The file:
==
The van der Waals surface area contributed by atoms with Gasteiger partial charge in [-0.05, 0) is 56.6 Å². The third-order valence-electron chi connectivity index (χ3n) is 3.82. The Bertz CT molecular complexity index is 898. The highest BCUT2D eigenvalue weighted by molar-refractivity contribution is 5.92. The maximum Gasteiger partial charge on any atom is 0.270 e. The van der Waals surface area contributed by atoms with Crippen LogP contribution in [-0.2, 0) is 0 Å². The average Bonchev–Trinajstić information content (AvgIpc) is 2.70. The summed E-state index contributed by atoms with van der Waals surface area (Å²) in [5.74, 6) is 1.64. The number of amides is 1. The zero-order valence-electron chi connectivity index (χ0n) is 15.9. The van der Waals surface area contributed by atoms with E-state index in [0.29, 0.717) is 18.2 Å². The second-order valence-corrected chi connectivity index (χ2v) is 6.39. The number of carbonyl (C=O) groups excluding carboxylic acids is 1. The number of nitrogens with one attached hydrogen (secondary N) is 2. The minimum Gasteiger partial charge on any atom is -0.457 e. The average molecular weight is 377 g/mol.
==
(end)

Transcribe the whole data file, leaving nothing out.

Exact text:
The van der Waals surface area contributed by atoms with Gasteiger partial charge in [-0.05, 0) is 56.6 Å². The third-order valence-electron chi connectivity index (χ3n) is 3.82. The Bertz CT molecular complexity index is 898. The highest BCUT2D eigenvalue weighted by molar-refractivity contribution is 5.92. The maximum Gasteiger partial charge on any atom is 0.270 e. The van der Waals surface area contributed by atoms with Crippen LogP contribution in [-0.2, 0) is 0 Å². The average Bonchev–Trinajstić information content (AvgIpc) is 2.70. The summed E-state index contributed by atoms with van der Waals surface area (Å²) in [5.74, 6) is 1.64. The number of amides is 1. The zero-order valence-electron chi connectivity index (χ0n) is 15.9. The van der Waals surface area contributed by atoms with E-state index in [0.29, 0.717) is 18.2 Å². The second-order valence-corrected chi connectivity index (χ2v) is 6.39. The number of carbonyl (C=O) groups excluding carboxylic acids is 1. The number of nitrogens with one attached hydrogen (secondary N) is 2. The minimum Gasteiger partial charge on any atom is -0.457 e. The average molecular weight is 377 g/mol.